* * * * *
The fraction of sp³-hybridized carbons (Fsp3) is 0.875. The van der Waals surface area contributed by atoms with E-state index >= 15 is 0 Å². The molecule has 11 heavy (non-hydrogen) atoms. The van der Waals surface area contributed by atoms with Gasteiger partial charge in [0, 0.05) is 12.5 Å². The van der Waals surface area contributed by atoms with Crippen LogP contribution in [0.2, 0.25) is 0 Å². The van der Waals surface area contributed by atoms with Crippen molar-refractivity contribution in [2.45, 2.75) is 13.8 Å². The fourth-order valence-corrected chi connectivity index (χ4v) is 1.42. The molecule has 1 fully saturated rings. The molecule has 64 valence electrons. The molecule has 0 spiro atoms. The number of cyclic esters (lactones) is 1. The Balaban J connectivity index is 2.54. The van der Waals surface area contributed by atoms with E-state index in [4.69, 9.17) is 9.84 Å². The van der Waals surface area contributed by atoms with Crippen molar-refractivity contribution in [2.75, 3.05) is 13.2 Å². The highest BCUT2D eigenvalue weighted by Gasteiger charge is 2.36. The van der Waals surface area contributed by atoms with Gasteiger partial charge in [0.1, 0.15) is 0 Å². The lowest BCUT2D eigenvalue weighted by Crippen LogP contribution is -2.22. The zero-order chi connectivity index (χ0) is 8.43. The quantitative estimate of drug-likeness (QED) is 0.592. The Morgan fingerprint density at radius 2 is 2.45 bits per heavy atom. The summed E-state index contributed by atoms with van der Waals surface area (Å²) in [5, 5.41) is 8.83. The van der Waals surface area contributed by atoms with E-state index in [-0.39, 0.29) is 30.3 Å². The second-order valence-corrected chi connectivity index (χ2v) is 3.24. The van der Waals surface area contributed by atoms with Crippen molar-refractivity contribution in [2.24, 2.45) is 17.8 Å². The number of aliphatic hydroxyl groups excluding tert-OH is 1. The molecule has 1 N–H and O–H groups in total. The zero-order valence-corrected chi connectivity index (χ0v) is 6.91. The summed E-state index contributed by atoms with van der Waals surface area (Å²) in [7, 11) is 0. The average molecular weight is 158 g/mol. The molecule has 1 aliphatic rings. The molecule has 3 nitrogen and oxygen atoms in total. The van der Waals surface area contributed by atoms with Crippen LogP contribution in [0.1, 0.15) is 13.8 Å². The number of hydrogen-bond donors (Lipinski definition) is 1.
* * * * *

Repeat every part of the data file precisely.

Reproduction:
The fraction of sp³-hybridized carbons (Fsp3) is 0.875. The van der Waals surface area contributed by atoms with E-state index >= 15 is 0 Å². The molecule has 11 heavy (non-hydrogen) atoms. The van der Waals surface area contributed by atoms with Gasteiger partial charge in [0, 0.05) is 12.5 Å². The van der Waals surface area contributed by atoms with Crippen LogP contribution in [0.2, 0.25) is 0 Å². The van der Waals surface area contributed by atoms with Crippen molar-refractivity contribution in [2.45, 2.75) is 13.8 Å². The fourth-order valence-corrected chi connectivity index (χ4v) is 1.42. The molecule has 1 fully saturated rings. The molecule has 64 valence electrons. The molecule has 0 spiro atoms. The number of cyclic esters (lactones) is 1. The Balaban J connectivity index is 2.54. The van der Waals surface area contributed by atoms with E-state index in [4.69, 9.17) is 9.84 Å². The van der Waals surface area contributed by atoms with Crippen molar-refractivity contribution in [2.75, 3.05) is 13.2 Å². The highest BCUT2D eigenvalue weighted by Gasteiger charge is 2.36. The van der Waals surface area contributed by atoms with Gasteiger partial charge in [0.1, 0.15) is 0 Å². The lowest BCUT2D eigenvalue weighted by Crippen LogP contribution is -2.22. The zero-order chi connectivity index (χ0) is 8.43. The quantitative estimate of drug-likeness (QED) is 0.592. The Morgan fingerprint density at radius 2 is 2.45 bits per heavy atom. The summed E-state index contributed by atoms with van der Waals surface area (Å²) in [5, 5.41) is 8.83. The van der Waals surface area contributed by atoms with E-state index in [-0.39, 0.29) is 30.3 Å². The second-order valence-corrected chi connectivity index (χ2v) is 3.24. The van der Waals surface area contributed by atoms with Crippen molar-refractivity contribution in [2.24, 2.45) is 17.8 Å². The number of aliphatic hydroxyl groups excluding tert-OH is 1. The molecule has 1 N–H and O–H groups in total. The zero-order valence-corrected chi connectivity index (χ0v) is 6.91. The summed E-state index contributed by atoms with van der Waals surface area (Å²) in [7, 11) is 0. The average molecular weight is 158 g/mol. The molecule has 1 aliphatic rings. The molecule has 3 nitrogen and oxygen atoms in total. The van der Waals surface area contributed by atoms with Crippen LogP contribution in [0.1, 0.15) is 13.8 Å². The number of hydrogen-bond donors (Lipinski definition) is 1.